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Slavic Roots Seminar

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  • snowball
    If you live in/near Philadelphia, PA, you may be interested in this free seminar, on April 28th, presented by the Genealogical Society of Pennsylvania.
    Message 1 of 4 , Mar 12 12:56 PM
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      If you live in/near Philadelphia, PA, you may be interested in this free seminar, on April 28th, presented by the Genealogical Society of Pennsylvania.

      https://sites.google.com/site/slavicrootsseminar/

      Sandra Sileo
    • snowball
      Hi Vera, I recently attended the Slavic Roots Seminar in Philadelphia, Pa, that I had mentioned earlier. Following are some of the sources Lisa and the other
      Message 2 of 4 , Apr 29, 2012
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        Hi Vera,

        I recently attended the Slavic Roots Seminar in Philadelphia, Pa, that I had mentioned earlier. Following are some of the sources Lisa and the other speakers mentioned to help us research our family roots. I hope they will be helpful to you and others.

        researchguides.net rootsweb.com SteveMorse.org jewishgen.org findmypast.com feefhs.org whatwasthere.com cizarik.com cgsi.org homepages.bmi.net/jjaso/

        brightsolid Dvorzsa'k Gazetteer Lazarus Hungarian maps USGIS geneology University of Pittsburgh, PA, library for an Index of Coronors' Reports for Allegheny Co., PA.

        They also suggested investigating : Voter lists, Revision lists for taxes, Nobility records, City directories, Business records, Notary records, Military passport, Draft Eligibility records, Military discharge, Church census records, Land records, and Estate inventories.

        Lisa highly recommended Bill Tarkulich's "Slovakia Genealogy Research Strategies", and suggested that we should join a society such as SH&FSI, CGSI, or a similar ethnic organization.

        I bought her book "Finding Your Slovak Ancestors" by Lisa A. Alzo. I'm sure it will provide even more avenues to investigate.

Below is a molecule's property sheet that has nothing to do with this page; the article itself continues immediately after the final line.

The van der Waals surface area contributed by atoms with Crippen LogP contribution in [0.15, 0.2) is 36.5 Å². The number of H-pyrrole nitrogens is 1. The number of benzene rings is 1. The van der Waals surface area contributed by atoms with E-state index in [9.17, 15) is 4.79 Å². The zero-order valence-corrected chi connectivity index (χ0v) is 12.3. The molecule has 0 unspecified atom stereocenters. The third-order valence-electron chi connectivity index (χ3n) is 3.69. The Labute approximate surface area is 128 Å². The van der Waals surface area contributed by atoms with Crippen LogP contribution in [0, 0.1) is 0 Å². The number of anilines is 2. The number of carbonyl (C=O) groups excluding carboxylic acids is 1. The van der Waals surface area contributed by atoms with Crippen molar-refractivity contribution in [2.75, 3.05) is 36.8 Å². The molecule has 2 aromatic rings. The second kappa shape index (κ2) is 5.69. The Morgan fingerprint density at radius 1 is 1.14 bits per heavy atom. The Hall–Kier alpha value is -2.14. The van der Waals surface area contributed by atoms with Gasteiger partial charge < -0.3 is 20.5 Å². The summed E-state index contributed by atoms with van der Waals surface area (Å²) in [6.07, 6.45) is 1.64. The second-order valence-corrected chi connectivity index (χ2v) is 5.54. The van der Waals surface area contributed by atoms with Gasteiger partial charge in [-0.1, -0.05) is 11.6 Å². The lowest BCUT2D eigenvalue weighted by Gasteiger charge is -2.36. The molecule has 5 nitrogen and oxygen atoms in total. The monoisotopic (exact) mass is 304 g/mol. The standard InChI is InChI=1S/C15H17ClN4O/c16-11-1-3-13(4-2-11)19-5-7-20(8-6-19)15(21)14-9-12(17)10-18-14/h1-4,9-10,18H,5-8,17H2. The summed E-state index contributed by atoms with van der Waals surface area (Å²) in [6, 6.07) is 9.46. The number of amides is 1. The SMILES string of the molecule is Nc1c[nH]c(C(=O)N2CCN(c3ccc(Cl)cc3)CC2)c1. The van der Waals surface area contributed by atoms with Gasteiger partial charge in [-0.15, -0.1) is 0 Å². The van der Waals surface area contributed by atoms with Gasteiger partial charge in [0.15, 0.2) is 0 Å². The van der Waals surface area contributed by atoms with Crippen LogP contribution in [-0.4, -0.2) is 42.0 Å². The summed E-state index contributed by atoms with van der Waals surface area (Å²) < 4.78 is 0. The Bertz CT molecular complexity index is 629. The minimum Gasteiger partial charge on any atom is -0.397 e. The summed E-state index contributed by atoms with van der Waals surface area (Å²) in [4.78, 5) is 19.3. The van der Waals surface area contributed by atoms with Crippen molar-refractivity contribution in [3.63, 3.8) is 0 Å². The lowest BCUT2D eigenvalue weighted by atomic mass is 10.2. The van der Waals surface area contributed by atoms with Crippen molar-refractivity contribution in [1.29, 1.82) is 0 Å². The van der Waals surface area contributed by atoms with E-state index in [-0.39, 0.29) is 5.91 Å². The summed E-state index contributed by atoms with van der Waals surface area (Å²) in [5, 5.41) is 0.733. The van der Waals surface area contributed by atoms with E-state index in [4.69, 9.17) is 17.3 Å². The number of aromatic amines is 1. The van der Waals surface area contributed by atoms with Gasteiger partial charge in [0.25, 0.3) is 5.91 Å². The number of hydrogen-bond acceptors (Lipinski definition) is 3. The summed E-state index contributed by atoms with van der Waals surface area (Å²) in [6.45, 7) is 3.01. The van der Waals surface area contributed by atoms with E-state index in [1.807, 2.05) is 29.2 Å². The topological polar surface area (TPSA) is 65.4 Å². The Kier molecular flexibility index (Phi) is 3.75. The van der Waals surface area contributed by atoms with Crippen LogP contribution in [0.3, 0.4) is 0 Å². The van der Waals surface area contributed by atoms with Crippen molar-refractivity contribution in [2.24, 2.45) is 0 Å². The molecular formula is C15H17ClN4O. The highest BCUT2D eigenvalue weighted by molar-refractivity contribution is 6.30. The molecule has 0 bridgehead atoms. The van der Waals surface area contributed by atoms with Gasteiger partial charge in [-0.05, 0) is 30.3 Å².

This should keep us busy for a few lifetimes. All in all, it was a day well-spent.

        Sandra Sileo
      • genmom4
        I d like to follow up on Sandra s post regarding the Slavic Roots Seminar. I want to thank her for posting the original announcement. I was able to attend
        Message 3 of 4 , May 3, 2012
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          I'd like to follow up on Sandra's post regarding the Slavic Roots Seminar.
          I want to thank her for posting the original announcement. I was able to attend with a friend, and I thought that it was extremely informative.

          We learned quite a bit, and what surprised me, was that the seminar was free! Really, you can't ask for more than that, considering that we all received handouts and snacks as well.

          In addition to what Sandra has mentioned, there were a couple of other strategies that I had not considered as sources.

          Parish Histories. Apparently it was common for churches to publish histories. I have not investigated this too much, but I have seen some online for various churches. This would be worth investigating on the US side for info.

          Union applications: when someone filled out an application, place of birth was included.

          Ethnic papers for obituaries, etc. Different ethnicities published their own papers, in their own language announcing important life events.